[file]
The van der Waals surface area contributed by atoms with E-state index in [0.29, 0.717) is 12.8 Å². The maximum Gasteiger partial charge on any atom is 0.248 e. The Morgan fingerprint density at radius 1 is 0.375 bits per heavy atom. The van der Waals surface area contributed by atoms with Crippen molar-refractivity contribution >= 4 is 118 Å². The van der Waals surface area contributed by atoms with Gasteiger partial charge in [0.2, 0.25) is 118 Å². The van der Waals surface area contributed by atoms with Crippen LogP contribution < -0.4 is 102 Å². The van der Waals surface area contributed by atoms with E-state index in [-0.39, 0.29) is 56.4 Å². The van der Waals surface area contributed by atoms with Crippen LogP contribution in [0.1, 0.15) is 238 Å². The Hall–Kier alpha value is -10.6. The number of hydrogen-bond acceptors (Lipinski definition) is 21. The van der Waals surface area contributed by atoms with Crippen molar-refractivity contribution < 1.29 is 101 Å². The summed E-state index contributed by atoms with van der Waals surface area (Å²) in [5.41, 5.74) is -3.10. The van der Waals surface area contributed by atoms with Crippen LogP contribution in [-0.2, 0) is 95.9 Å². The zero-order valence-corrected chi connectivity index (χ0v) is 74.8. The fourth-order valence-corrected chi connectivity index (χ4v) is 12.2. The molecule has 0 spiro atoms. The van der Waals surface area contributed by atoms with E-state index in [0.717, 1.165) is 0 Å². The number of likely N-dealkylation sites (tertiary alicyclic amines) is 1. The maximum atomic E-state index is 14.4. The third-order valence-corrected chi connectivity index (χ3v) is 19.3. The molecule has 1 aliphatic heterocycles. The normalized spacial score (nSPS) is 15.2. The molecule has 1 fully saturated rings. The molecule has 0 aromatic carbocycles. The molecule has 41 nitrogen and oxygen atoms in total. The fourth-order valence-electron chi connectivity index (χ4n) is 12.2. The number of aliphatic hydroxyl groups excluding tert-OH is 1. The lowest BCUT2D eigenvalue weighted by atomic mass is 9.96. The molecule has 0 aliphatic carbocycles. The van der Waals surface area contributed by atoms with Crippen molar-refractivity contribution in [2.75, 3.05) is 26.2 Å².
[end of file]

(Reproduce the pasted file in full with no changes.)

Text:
The van der Waals surface area contributed by atoms with E-state index in [0.29, 0.717) is 12.8 Å². The maximum Gasteiger partial charge on any atom is 0.248 e. The Morgan fingerprint density at radius 1 is 0.375 bits per heavy atom. The van der Waals surface area contributed by atoms with Crippen molar-refractivity contribution >= 4 is 118 Å². The van der Waals surface area contributed by atoms with Gasteiger partial charge in [0.2, 0.25) is 118 Å². The van der Waals surface area contributed by atoms with Crippen LogP contribution < -0.4 is 102 Å². The van der Waals surface area contributed by atoms with E-state index in [-0.39, 0.29) is 56.4 Å². The van der Waals surface area contributed by atoms with Crippen LogP contribution in [0.1, 0.15) is 238 Å². The Hall–Kier alpha value is -10.6. The number of hydrogen-bond acceptors (Lipinski definition) is 21. The van der Waals surface area contributed by atoms with Crippen molar-refractivity contribution < 1.29 is 101 Å². The summed E-state index contributed by atoms with van der Waals surface area (Å²) in [5.41, 5.74) is -3.10. The van der Waals surface area contributed by atoms with Crippen LogP contribution in [-0.2, 0) is 95.9 Å². The zero-order valence-corrected chi connectivity index (χ0v) is 74.8. The fourth-order valence-corrected chi connectivity index (χ4v) is 12.2. The molecule has 0 spiro atoms. The van der Waals surface area contributed by atoms with E-state index in [0.717, 1.165) is 0 Å². The number of likely N-dealkylation sites (tertiary alicyclic amines) is 1. The maximum atomic E-state index is 14.4. The third-order valence-corrected chi connectivity index (χ3v) is 19.3. The molecule has 1 aliphatic heterocycles. The normalized spacial score (nSPS) is 15.2. The molecule has 1 fully saturated rings. The molecule has 0 aromatic carbocycles. The molecule has 41 nitrogen and oxygen atoms in total. The fourth-order valence-electron chi connectivity index (χ4n) is 12.2. The number of aliphatic hydroxyl groups excluding tert-OH is 1. The lowest BCUT2D eigenvalue weighted by atomic mass is 9.96. The molecule has 0 aliphatic carbocycles. The van der Waals surface area contributed by atoms with Crippen molar-refractivity contribution in [2.75, 3.05) is 26.2 Å².